As we enter the dog days of summer and the sports schedule slows down considerably, here’s a Bay Area pro team that fans should start paying attention to.
No, not the Giants, who have crawled within four games of a Wild Card spot. Or the A’s, who are making another second-half surge and are a season-high 12 games above .500. Baseball season won’t end for a while.
Let’s talk about the San Jose Earthquakes, who have engineered a midseason turnaround that would be synonymous to the Giants making the postseason with their current roster.
The Quakes started off the Matias Almeyda era with four straight losses and were outscored 14-2 — and that’s not including a friendly loss to Mexican club C.F. Monterrey. It was fair to question whether simply hiring Almeyda — a respected manager in the Americas prior to arriving in San Jose — while making little changes to a roster that finished at the bottom of the league last season was the right move.
Almeyda had seemingly signed himself up for a long-term project that would involve a whole lot of losing and a test of the patience of a fanbase that hasn’t seen a winning season in five years.
But over the last few months, something magical has happened to this Quakes team that shows the importance of coaching. It took a bit, but Almeyda’s coaching style clicked with this squad, and they are now the hottest team in MLS.
San Jose has won four of its last five matches and has just one loss in the last two months. Going back to the start of April, the Quakes are tied for second in the league with nine wins and among the leaders in both offensive and defensive metrics. This is not just a fleeting spurt of success. This is a team that has embraced a new identity and — as of Sunday — has clawed from the cellar to the fifth spot in the Western Conference and within four points of the second seed.
Somewhere in that stretch, Almeyda’s system clicked. It is truly a team-oriented mindset, with quick passing and ball movement — a direct attacking style offensively. Defensively, the Quakes pester the opponent with a man-to-man scheme as opposed to having a backline. As Almeyda has said often, he doesn’t believe in star players.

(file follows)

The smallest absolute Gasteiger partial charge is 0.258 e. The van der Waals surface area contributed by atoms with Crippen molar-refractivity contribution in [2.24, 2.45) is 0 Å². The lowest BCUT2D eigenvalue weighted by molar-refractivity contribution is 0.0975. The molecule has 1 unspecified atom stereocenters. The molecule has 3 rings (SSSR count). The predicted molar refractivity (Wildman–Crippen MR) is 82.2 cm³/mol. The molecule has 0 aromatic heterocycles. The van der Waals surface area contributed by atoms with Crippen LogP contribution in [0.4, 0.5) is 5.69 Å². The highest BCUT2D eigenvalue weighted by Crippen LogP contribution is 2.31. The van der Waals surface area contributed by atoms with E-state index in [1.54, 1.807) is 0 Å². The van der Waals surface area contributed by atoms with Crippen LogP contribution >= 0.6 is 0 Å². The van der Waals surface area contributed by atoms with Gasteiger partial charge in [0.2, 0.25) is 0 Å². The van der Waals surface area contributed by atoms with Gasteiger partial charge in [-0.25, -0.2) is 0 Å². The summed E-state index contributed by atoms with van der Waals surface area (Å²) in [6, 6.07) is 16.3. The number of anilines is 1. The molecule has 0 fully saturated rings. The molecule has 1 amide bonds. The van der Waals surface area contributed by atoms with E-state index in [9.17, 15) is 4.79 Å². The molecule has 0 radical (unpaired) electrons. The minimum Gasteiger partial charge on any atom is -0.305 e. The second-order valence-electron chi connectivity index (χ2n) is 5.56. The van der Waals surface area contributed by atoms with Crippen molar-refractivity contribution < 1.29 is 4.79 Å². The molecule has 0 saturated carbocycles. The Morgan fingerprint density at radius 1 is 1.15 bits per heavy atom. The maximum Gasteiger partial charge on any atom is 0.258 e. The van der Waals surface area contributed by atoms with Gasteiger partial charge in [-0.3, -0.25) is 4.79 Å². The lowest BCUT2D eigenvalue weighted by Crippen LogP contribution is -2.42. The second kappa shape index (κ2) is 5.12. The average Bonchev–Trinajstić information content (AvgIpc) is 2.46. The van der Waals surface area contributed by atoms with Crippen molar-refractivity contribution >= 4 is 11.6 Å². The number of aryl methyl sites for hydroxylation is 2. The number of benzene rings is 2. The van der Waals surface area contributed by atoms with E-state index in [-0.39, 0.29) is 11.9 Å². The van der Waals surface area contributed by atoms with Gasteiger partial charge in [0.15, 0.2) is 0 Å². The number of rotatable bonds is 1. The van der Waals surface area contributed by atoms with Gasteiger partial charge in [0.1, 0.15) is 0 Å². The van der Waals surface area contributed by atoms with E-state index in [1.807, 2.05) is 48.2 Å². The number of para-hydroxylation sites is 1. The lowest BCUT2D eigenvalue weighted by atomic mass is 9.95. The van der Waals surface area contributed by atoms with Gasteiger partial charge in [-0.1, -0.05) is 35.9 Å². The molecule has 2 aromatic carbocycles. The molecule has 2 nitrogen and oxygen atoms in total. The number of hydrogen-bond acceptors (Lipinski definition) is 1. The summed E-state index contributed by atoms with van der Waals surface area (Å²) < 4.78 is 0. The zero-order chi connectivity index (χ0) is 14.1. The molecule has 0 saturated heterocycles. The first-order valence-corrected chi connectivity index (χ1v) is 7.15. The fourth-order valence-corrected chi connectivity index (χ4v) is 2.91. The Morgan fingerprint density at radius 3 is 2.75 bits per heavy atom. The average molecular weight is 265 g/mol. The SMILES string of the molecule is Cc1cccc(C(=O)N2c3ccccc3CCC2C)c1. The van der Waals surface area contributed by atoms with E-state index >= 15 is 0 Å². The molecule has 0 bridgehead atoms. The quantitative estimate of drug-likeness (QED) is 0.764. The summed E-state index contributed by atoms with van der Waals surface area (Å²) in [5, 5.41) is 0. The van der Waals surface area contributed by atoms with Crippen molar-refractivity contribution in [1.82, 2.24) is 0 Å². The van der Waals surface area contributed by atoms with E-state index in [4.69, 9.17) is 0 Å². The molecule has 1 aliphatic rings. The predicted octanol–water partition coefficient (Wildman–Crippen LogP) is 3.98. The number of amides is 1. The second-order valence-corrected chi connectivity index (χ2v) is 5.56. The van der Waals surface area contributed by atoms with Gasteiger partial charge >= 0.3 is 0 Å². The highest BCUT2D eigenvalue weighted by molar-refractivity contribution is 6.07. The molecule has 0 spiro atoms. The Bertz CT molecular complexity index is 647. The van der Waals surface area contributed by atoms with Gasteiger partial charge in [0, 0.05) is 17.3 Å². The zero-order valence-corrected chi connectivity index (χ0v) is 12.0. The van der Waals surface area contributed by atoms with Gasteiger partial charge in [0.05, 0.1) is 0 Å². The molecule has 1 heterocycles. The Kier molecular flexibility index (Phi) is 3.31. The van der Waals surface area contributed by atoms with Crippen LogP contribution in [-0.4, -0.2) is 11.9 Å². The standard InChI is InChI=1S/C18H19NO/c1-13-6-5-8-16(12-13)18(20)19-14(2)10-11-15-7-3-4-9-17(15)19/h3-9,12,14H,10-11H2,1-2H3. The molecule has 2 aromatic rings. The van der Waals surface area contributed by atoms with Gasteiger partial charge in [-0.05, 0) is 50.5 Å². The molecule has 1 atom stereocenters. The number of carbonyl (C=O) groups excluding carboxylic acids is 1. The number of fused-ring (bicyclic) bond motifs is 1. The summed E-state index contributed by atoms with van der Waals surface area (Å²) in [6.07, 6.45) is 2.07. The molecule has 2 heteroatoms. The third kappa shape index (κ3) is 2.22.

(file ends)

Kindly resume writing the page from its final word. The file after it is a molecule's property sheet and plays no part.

Perhaps that is what is working with this team. The Quakes have an aging Chris Wondolowski, but do not possess a true superstar in a Zlatan Ibrahimovíc or a Carlos Vela that their in-state rivals have.
But they are motoring along offensively at an incredible rate, tied for fourth in the league in goals scored (33) and behind only MLS-leading LAFC in shots (328). Aside from Wondolowski and fellow veteran Shea Salinas, Vako and Danny Hoesen have come alive for Almeyda. Both of them scored in last Friday’s 3-1 road win at the Los Angeles Galaxy, a win that put a stamp on the impression that the Quakes are for real.
After falling behind early, the Quakes dominated Ibrahimovíc’s Galaxy the rest the way. They took 32 shots on goal — the second most in MLS history for an away team — and if it wasn’t for Galaxy goaltender David Bingham’s career-high 14 saves, the final might have been 9-1.
It was a clear win over the third-place team in the West, coming on the heels of a 3-0 victory over the Galaxy at Stanford Stadium two weeks earlier. After that game, Galaxy head coach Guillermo Barros Schelotto scoffed at the lopsided result, calling the play “very even.”
On Friday, Schelotto struck a different tone:
“We deserved to lose. We couldn’t stop them. … After the first 20 minutes, the game was lost.”
The Quakes are taking the league by storm and making opposing teams eat their words. This is more than just picking up points and winning matches; San Jose now knows that it has both the players and schematics to beat any team in the league.
Of course, the MLS season is a long one. Almeyda’s aggressive system requires a lot of stamina and the hope is their best players won’t run out of gas come September and October.
But so far, this turnaround has brought some much-needed life and positivity to a franchise that needs it. The Quakes opened the sleek and shiny Avaya Stadium in 2015 but have yet to fill it with a winning team, as the “Never Say Die” squads did at the tiny Buck Shaw Stadium seven years ago. That has certainly changed. Now, Silicon Valley finally has a stadium and a soccer team that is worthy of attention.
Eric He is a freelance writer and a USC graduate currently interning at the Southern California News Group. He has been Sharks beat writer and covered a variety of Bay Area sports teams for SFBay. His column runs every Monday.